One key figure in the pro-European narrative is Sulkhan-Saba Orbeliani, a Georgian aristocrat who undertook an epic diplomatic mission to the power centers of Europe in the early 18th century, seeking protection against the besieging Persian Empire. He even met French King Louis XIV in Versailles, but his entreaties were in vain. “As usual, European rulers considered Georgia to be impossibly distant,” wrote historian Peter Skinner.
Ultimately Georgia turned to Russia for protection against the Persians, and before long that protection took the form of an outright annexation. In the 19th century Tbilisi (then Tiflis) was the major outpost of the Russian empire in the Caucasus.
Alexander Dumas visited in the 1850s and described Tiflis as a safe and largely European city, featuring one of the “most charming theater halls in the world” and noblewomen attired in the latest dictates of Parisian fashion, owing to the presence of a small but dedicated army of French seamstresses and milliners.
But while Russian annexation brought modernization, security and a window to Europe to a Georgia battered by Persian invasions, the Russians also deposed the Georgian monarchy, scattered some of the Georgian aristocracy and co-opted the rest, and engaged in a policy of cultural assimilation.
The second half of the 19th century saw the beginning of a national awakening that came in the form of literary polemics, a mordant exchange of wits known as the War of Fathers and Sons. Writers debated the modernization of the Georgian language, promoted the spread of literacy in Georgian, and criticized Georgians’ complacency in the gilded cage of Russian imperialism.
“It was a relatively liberal, vegetarian if you will, phase for the Russian empire, and this allowed cultural elites to push for writing books and teaching classes in Georgian, to essentially create cultural autonomy within the empire,” Bugadze told Eurasianet.
The central figure in all this, iconic writer and thinker Ilia Chavchavadze, was a sharp critic of Russian imperialism but also saw Russia as a source for security, European-style enlightenment and progress for Georgia.
The next generation of Georgian intellectuals and public figures, however, increasingly looked past Russia and directly to Europe for a model for nation-building and progress. “Today Georgia’s path goes not through Moscow and Petrograd, but rather cuts across the Black Sea and travels along the Danube Delta,” Javakhishvili wrote.
Cultural and historic reasoning aside, the case for European integration is today again based on a hunger for progress, stability and welfare – everything that EU citizens take for granted, advocates say.
“Being able to plan for 10 years ahead, feeling secure for the life paths of your children and your own safe retirement – those are great, very human things,” Devdariani said, describing what he expects Georgians to get by joining the EU. “So is the confidence in being free from arbitrary persecution and bureaucratic abuse.”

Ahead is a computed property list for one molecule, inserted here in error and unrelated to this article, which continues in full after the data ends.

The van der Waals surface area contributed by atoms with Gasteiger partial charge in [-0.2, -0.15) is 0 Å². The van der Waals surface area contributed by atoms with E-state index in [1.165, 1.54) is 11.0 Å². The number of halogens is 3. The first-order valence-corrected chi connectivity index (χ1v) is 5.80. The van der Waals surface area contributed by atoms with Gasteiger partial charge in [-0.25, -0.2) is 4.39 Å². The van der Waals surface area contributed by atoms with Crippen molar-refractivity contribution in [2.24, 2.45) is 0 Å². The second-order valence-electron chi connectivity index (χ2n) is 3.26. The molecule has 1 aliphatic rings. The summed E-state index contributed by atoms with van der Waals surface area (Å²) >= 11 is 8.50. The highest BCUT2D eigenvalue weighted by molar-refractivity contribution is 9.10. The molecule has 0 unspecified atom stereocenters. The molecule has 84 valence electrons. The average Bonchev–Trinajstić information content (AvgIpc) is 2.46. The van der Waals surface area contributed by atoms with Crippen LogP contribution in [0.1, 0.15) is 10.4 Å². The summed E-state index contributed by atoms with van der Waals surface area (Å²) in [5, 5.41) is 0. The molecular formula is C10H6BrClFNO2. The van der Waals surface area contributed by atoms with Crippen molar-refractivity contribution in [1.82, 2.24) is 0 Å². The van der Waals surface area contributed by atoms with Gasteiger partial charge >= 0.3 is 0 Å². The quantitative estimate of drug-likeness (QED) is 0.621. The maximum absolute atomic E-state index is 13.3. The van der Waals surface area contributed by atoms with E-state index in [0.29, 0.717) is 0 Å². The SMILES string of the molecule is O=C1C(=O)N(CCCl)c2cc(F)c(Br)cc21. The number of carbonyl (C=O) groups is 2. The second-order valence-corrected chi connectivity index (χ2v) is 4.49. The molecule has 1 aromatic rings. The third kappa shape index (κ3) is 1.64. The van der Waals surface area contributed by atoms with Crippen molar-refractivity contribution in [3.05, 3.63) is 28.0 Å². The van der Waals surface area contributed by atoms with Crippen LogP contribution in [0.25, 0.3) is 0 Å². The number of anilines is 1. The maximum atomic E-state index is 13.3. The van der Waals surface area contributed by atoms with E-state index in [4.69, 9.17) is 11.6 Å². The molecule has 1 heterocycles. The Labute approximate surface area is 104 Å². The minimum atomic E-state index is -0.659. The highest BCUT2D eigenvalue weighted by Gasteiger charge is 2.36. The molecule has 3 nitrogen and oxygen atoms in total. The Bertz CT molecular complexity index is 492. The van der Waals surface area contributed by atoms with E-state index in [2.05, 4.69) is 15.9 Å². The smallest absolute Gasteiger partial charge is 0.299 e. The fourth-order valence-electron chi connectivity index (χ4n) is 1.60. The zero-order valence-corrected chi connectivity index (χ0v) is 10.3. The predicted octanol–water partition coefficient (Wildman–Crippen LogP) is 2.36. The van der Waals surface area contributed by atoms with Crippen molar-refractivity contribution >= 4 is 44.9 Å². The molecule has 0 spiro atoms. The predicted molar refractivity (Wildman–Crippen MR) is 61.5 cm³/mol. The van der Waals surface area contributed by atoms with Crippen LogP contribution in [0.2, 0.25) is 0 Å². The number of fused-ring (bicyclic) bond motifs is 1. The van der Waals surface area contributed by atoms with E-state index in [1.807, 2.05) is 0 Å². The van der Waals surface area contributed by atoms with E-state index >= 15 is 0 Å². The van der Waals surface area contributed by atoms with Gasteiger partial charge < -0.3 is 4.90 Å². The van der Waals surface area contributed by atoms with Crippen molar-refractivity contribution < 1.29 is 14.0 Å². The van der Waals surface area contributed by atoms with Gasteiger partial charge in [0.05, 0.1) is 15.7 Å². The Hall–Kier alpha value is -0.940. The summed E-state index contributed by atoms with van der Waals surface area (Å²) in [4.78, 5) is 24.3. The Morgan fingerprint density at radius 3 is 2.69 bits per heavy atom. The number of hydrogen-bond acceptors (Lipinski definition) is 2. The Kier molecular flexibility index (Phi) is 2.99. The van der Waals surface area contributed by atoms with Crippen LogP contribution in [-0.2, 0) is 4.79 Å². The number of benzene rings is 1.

A 2021 opinion poll from the Caucasus Research Resource Center showed that Georgians’ support for EU membership is based more than anything else on economic reasoning. Almost half of respondents said that membership would improve the country’s economic situation.
For the country’s liberal intelligentsia however, Europe is a marker of liberal values, democracy, and human rights.
The process of European integration has indeed already served as a powerful impetus for political reforms. Free trade and visa-free travel deals with the EU, reached over the last decade, were the carrots enticing the government to enact the liberalizing reforms that Europe demanded on reducing corruption, improving democratic governance, and protecting human rights.
But the same process has also rankled the other, conservative part of Georgian society, which looks askance at rights for minorities – especially sexual minorities – and opposes the separation of church and state.
Conservative, and especially far-right, Georgians oppose membership in the EU for many of the same reasons liberal Georgians support it. The fight for public acceptance of LGBTQ Georgians has emerged as a pivotal battleground, and it is deeply tied in with Georgia’s European identity.
In 2013, just before Tbilisi signed landmark association and free trade agreements with the EU, the bloc’s then-commissioner for enlargement Štefan Füle had to assure the leadership of the Georgian Orthodox Church that the accords did not contain any fine print mandating the legalization of gay marriage. The association agreement, which was aimed at harmonizing Georgia’s legislation with that of the EU, did require the elimination of any form of discrimination and resulted in Georgia passing a broad anti-discrimination law.
LGBTQ Georgians are still struggling to claim their rights and European diplomats are openly supporting their struggle, much to the chagrin of right-wing groups. Recently, homophobic groups have taken to burning EU flags in protest.
Georgia’s European future is now uncertain. The country suffered a setback in June when the EU granted membership candidate status to fellow applicants Ukraine and Moldova, but requested Georgia to fulfill a number of political conditions before it could get the same.
“Today’s context is obviously different than a century ago, but history savants can’t help but feel anxious that another historic chance could be squandered,” Bugadze said.
He added that today the question of being European or not is essentially a question of what kind of a system and society Georgia wants to be. “The EU basically asked us to state clearly where we are and who we are before we can take our relations to the next stage,” he said. “This question needs to be answered not just for Europe’s, but for our own sake.”